Here’s a good rule to gauge if your game is ready to begin a Kickstarter campaign: if you do not have solid gameplay to show off, wait until you at least have that. There are many indie developers that begin their campaign without even having gameplay to show off. Instead, the indie dev discusses the game and pitches the game to potential backers themselves.

Seeing is believing gang! If people cannot see your game in action for themselves, why in the world would they back it? Sure, your game may have one of the most unique concepts in the last several years, but if nobody can see your game in action? Forget about it. Concepts are cheap – actual proof that you have a plan to make this concept realized? That’s an entirely different (and more powerful) situation.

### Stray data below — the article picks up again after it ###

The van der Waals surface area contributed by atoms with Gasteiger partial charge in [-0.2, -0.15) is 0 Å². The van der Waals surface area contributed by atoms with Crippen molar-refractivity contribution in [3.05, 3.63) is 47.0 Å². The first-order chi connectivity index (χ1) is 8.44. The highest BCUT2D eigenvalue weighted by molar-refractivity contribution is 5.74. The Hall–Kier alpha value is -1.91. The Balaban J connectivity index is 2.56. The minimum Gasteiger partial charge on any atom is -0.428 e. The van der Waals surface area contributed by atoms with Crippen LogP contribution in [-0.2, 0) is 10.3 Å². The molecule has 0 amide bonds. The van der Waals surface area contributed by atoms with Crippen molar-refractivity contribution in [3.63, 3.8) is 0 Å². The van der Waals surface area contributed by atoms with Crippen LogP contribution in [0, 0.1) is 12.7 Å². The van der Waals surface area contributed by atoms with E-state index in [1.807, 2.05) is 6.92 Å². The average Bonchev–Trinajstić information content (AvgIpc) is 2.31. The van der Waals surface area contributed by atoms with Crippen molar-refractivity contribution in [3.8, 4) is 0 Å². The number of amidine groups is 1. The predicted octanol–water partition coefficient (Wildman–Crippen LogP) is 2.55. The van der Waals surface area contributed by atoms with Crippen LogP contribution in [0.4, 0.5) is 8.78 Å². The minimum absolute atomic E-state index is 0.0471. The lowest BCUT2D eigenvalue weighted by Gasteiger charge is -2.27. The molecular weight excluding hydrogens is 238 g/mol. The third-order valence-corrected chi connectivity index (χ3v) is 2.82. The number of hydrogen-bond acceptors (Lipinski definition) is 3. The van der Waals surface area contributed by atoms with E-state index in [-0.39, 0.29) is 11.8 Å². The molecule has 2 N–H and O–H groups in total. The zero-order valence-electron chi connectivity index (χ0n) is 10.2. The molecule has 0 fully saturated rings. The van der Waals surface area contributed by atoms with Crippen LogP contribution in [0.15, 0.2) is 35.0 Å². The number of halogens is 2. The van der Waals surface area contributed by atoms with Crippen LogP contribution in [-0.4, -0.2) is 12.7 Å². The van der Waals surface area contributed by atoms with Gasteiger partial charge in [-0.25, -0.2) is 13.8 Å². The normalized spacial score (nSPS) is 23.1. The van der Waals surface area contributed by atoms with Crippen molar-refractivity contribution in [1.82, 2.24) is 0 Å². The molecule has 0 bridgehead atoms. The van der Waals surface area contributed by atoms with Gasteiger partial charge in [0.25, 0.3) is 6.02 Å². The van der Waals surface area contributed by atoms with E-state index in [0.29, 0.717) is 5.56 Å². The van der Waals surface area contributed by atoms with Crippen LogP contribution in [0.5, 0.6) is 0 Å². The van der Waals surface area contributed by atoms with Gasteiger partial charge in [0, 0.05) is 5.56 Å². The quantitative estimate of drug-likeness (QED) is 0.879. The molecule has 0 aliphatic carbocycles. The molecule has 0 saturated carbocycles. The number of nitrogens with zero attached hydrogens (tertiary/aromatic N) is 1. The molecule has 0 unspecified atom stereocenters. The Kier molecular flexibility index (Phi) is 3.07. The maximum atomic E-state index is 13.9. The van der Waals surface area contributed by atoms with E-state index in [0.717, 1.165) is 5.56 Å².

Take Hand of Fate’s Kickstarter campaign for example. When I interviewed Morgan Jaffit of Defiant Development on an episode of Game Academy Radio, Defiant Development’s Kickstarter campaign had just went live. It was off to a pretty solid start too – not outstanding, but it was gradually getting funded on a consistent basis, and that is what counts. Hand of Fate was successful funded, and it’s because the team over at Defiant Development gave potential backers a concept they could really hold onto. The video showed a demo that clearly demonstrated everything the team was trying to accomplish, complete with gameplay footage. Thus, even if you were confused by reading the concept, you knew what you could expect to play in Hand of Fate by watching the video alone.

That is how you should approach a Kickstarter campaign. Never give anyone a reason to pass on your game just because you opted not to demonstrate how your game actually plays.

These are just a few of the many reasons why some Kickstarter campaigns fail. What do you guys think? Do you have any hypothesis regarding why some Kickstarter campaigns fail to get funded successfully? Let us know in the comments below!

2 Responses